Sunday, March 23, 2014

Report to DC Voters: Breaks for Some Seniors Shrink the Tax Base

From my inbox:
Report to DC Voters From: Edward Cowan, March 22, 2014

Breaks for Some Seniors Shrink the Tax Base

Phil Mendelson, chairman of the District Council, voted against a bill to relieve some seniors of having to pay any property tax on their homes because, he said, "taxing needs to be broad based." He also thought the exemption was unduly generous.

Mendelson was referring to a bill sponsored by council member Anita Bonds (At Large), who won her seat in a special election in April 2013 and seeks re-election this year.

The bill, approved by the council on March 4 by a vote of 10-2, would benefit 4,362 home owners, according to the Office of Revenue Analysis (ORA). The bill would reduce revenues by $8.2 million this year and by $34.9 million over five years. There are in total about 193,000 properties in the District.

However, the ORA reported that the bill could not be accommodated within projected budgets and so could not become law unless the mayor or the council offsets the revenue loss (cuts spending by as much, or raises revenue). Mayor Vincent C. Gray, who seeks re-election, has said he will include the bill in his 2015 budget, due April 3.

Grosso Also Opposed
Also voting No was council member David Grosso (At Large). He explained (in an e-mail reply to me) that the bill gave "false hopes," in the absence of money to pay for it. Best case, Grosso said, is that the tax break will become available in September 2015 or March 2016. "For the same reason," a lack of funding, he said, he voted against Gray’s plan to replace all Supercans (which the mayor is doing, despite council disapproval, using an emergency fund).

Mendelson explained why he opposed the bill to an audience of 15 property owners at the Cleveland Park Public Library on March 18. They came clutching their newly received 2015 assessed-value notices to hear the chairman explain how to appeal. Present to assist with technical questions was an assessor, Theresa McKinney. Mendelson underscored that a notice of appeal must be postmarked by April 1.

The Bonds bill is the Senior Citizens Real Property Tax Relief Act. It is Bonds’s principal legislative trophy going into the April 1 Democratic primary. Of the other nine council members who voted for it, five are running for mayor.

To escape all real property taxes under the bill, a home owner must be 70 or older, must have lived in the District for 20 years or more, must have no more than $60,000 of "household adjusted gross income" (the sum of the incomes of all members of the household) and must have less than $12,500 of household income from interest and dividends.

Investment Income Cap Added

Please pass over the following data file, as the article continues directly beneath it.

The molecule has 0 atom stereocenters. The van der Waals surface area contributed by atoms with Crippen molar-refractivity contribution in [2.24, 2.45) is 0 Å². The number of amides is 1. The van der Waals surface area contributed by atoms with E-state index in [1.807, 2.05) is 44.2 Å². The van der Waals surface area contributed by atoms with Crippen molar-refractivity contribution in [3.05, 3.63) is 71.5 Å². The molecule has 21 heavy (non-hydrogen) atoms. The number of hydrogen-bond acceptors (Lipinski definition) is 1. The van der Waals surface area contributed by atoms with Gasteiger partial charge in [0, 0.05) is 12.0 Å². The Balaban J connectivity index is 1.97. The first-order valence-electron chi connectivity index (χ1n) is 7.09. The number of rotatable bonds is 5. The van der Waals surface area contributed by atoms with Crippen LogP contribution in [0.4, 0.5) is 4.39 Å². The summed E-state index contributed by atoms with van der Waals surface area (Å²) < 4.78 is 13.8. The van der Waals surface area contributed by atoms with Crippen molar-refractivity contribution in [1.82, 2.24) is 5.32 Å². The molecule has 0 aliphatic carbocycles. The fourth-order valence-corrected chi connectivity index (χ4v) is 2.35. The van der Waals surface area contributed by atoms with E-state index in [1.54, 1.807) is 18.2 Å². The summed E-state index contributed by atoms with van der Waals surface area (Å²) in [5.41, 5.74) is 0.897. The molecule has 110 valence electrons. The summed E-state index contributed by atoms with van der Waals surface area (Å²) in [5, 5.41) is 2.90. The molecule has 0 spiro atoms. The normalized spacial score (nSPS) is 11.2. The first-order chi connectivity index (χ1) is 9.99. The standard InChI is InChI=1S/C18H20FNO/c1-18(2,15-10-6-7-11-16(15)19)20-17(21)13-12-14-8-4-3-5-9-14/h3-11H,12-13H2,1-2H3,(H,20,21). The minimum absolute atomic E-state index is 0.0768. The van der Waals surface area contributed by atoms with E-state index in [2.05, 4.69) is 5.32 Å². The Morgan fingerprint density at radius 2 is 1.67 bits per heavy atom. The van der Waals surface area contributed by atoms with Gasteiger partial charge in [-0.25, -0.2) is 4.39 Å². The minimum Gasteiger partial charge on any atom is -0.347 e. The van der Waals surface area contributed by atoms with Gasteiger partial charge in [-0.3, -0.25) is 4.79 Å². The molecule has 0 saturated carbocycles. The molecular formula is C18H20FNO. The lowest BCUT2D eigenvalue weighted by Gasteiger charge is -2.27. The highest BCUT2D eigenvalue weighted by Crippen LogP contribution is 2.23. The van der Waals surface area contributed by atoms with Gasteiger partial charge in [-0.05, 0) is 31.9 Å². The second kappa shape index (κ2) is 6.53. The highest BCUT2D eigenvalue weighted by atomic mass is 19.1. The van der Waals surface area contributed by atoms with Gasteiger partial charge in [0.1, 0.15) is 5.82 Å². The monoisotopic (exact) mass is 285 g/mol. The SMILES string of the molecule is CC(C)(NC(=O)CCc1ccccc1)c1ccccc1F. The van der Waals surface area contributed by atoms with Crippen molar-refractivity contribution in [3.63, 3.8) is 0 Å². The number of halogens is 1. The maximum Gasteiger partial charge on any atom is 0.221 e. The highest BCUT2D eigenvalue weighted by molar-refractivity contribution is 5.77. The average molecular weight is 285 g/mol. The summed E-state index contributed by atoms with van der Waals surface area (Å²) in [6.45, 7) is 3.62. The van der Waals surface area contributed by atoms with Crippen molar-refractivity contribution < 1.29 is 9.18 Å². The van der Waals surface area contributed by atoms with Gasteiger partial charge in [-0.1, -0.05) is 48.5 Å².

Bonds added the investment-income ceiling at Mendelson's request. Her initial press release on March 4 made no mention of that cap and reported a limit on financial assets of $250,000. That was her error, and I unwittingly reported the $250,000 "cap" in a Report to DC Voters of March 10.

In a revised press release backdated to March 4, Bonds included the $12,500 limit on investment income—in parentheses, when in fact it is an operative provision of the bill—and repeated the $250,000 asset cap without acknowledging that it is not in the bill and has no legal standing. This appears to me to be a deliberate attempt to duck admitting she made a mistake.

In an error of my own on January 8, I incorrectly stated that adjusted gross income (AGI) would be calculated under DC tax law and so would omit Social Security benefits. The bill as approved by council specifies that AGI is based on federal tax returns; that total includes Social Security benefits.

Mendelson: 'Not Adequately Means Tested'
In discussing the Bonds bill Tuesday evening, Mendelson said "taxing needs to be broad based," this "is not a very good bill," is "not adequately means tested" and was "poorly written." He explained later that he thought he had an agreement with Bonds to cap eligibility at $50,000 of household income.

"There’s no jurisdiction in the country that does that," Mendelson said of the 100 percent exemption from real-property tax. The District gives a 50 percent exemption to home owners who are 65 or older and have no more than $125,000 of income.

With "broad based," Mendelson was embracing the proposition that when the tax code is riddled with exceptions, rates must be higher to generate the revenue needed to pay for budget expenses. Many tax experts hold that the best hope for reducing rates is broadening the taxable income base, so that a rate cut leads to only modest revenue losses, or none.

The Tax Revision Commission chaired by former mayor Anthony Williams made no recommendations about real property taxes in its report to the council and mayor. It chose to focus its advice for tax relief on the income and estate taxes.

Calculated-Rate Cut Possible for 2015
However, Mendelson said that under the "calculated rate provision" of the real-property section of the DC tax code, he expected that there would be some rate reduction for 2015. That provision specifies that if residential property tax revenues are projected to rise by more than 7 percent, the Chief Financial Officer, Jeffrey DeWitt, shall calculate how much the tax rate should be reduced to hold the rise to 7 percent.

The tax rate now on occupied residential property is $0.85 for each $100 of assessed value. The council could go beyond DeWitt’s calculation and approve a larger reduction. One way of doing that would be to increase the homestead exemption. For owner-occupied homes, the exemption, this year $70,200, reduces taxable value by that much.

Edward Cowan
Editor, Reports to DC Voters

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